Notes: Number of births is collected at time of registration of birth. A birth is the delivery of a child, irrespective of the duration of pregnancy, who, after being born, breathes or shows any evidence of life such as heartbeat. Total NSW includes births where usual residence was recorded as overseas, no fixed abode, offshore and migratory and ‘New South Wales undefined’. The year refers to the year that the birth was registered.

Source: Commission for Children and Young People Calculations based on ABS 2012, Births, Australia, 2011. Cat. no. 3301.0. (Table A1.12) (XLSX 228.9KB)

The median maternal age has remained relatively stable at 31.0 years over the period 2006–2011. In 2011, Far Western NSW had the lowest median maternal age (27.4 years) and Sydney had the highest (31.6 years) (Table A1.13) (XLSX 228.9KB).

On 1 January 2011, the Australian Government started the national Paid Parental Leave scheme. It gives eligible working parents 18 weeks of parental leave pay at the national minimum wage. Among many reasons for this policy strategy is supporting the growth of Australia's population.

Source: http://www.familyassist.gov.au/payments/family-assistance-payments/paid-parental-leave-scheme/

References

ABS. (2011). Census for Population and Housing, Australian Bureau of Statistics, Canberra.

ABS. (2000). Population Projections, Australia, Cat. no. 3222.0, Australian Bureau of Statistics, Canberra.

ABS. (2009). Births, Australia 2008, Cat. no. 3301.0, Australian Bureau of Statistics, Canberra.

ABS. (2010). Births, Australia 2009, Cat. no. 3301.0, Australian Bureau of Statistics, Canberra.

ABS. (2010). Customised Report, 2010, Australian Bureau of Statistics, Canberra.

ABS. (2011). Births, Australia 2009, Cat. no. 3301.0, Australian Bureau of Statistics, Canberra.

Drago, R, Sawyer, K, Sheffler, K, Warren, D and Wooden, M. (2009). Did Australia's baby bonus increase the fertility rate? Melbourne Institute of Applied Economic and Social Research Working Paper Series No. 1/09, Melbourne Institute of Applied Economic and Social Research, Melbourne.

Lain, S.J., Ford, J.B., Raynes-Greenow, C.H., Hadfield, R.M., Simpson, J.M., Morris, J.M. and Roberts, C.L. (2009). The impact of the Baby Bonus payment in New South Wales: who is having 'one for the country'? Medical Journal of Australia, 190 (5): 238-241.

[1]Unless otherwise stated children refers to all those aged 0–17 years old inclusive.
[2]‘Area’ refers to Statistical Area 4 (SA4) regions, which are the largest sub-State regions in the Australian Statistical Geographical Standard (ASGS). The Glossary contains further information.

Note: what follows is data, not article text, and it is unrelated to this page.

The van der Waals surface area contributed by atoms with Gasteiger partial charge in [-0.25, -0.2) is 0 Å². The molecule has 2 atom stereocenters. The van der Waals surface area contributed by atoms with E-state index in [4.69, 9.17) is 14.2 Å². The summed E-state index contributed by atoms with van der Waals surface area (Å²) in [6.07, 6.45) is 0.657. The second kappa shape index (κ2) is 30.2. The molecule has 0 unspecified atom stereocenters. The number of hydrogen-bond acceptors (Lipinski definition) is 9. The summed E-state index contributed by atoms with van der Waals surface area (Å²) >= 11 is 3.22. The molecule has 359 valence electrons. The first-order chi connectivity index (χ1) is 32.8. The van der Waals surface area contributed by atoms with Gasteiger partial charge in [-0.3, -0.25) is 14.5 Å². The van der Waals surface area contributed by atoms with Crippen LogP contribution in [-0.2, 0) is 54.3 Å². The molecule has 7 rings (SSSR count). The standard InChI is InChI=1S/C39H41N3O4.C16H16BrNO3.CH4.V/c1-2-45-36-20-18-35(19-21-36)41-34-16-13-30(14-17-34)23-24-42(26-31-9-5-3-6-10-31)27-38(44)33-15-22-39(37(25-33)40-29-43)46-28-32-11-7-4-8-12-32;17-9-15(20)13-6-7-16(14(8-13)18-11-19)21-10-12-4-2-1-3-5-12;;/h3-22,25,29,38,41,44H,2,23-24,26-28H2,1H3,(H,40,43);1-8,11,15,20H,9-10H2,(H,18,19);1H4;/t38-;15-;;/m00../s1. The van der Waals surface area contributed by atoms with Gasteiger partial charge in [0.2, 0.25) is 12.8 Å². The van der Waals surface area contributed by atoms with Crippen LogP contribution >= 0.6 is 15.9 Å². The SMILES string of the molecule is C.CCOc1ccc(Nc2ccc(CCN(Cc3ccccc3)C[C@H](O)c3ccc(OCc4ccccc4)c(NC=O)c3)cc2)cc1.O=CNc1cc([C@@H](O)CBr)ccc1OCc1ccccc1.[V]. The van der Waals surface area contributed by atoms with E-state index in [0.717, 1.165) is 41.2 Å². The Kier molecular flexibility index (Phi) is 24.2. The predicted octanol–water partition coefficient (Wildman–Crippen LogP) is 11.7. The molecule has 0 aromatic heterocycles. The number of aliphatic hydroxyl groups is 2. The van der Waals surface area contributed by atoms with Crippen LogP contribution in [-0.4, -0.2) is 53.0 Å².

[3]As above
[4]Area’ refers to Statistical Area 4 (SA4) regions, which are the largest sub-State regions in the Australian Statistical Geographical Standard (ASGS).  The ASGS is the new standard for statistical geography, which will eventually replace the units of Statistical Division and Statistical Subdivision from the Australian Standard Geographical Classification (ASGC). The Glossary contains further information.
[5]Area’ refers to Statistical Area 4 (SA4) regions, which are the largest sub-State regions in the Australian Statistical Geographical Standard (ASGS).  The ASGS is the new standard for statistical geography, which will eventually replace the units of Statistical Division and Statistical Subdivision from the Australian Standard Geographical Classification (ASGC). The Glossary contains further information.
[6]Area’ refers to Statistical Area 4 (SA4) regions, which are the largest sub-State regions in the Australian Statistical Geographical Standard (ASGS).  The ASGS is the new standard for statistical geography, which will eventually replace the units of Statistical Division and Statistical Subdivision from the Australian Standard Geographical Classification (ASGC). The Glossary contains further information.
[7] ABS population projections are based on assumed future levels of fertility, mortality, and net migration from overseas and interstate. The projections are not predictions or forecasts, but show population growth and change that would occur if the assumptions were to prevail over the projection period. More information about estimates and projections is in Appendix 1: Key survey sources and data reports.
[8] The data are based on information that parent(s) give on a registration form for their child. It is compulsory for parents to register a birth within 60 days, under all state and territory legislation. There is often an interval between the birth and its registration (known as a registration 'lag'), which may be longer than 60 days. These delays can affect the quality of fertility rates: underestimates when birth registrations are delayed, and overestimate when these births are later registered.
[9]On 1 July 2008 the Statistical Subdivision of Gosford–Wyong was renamed the Central Coast.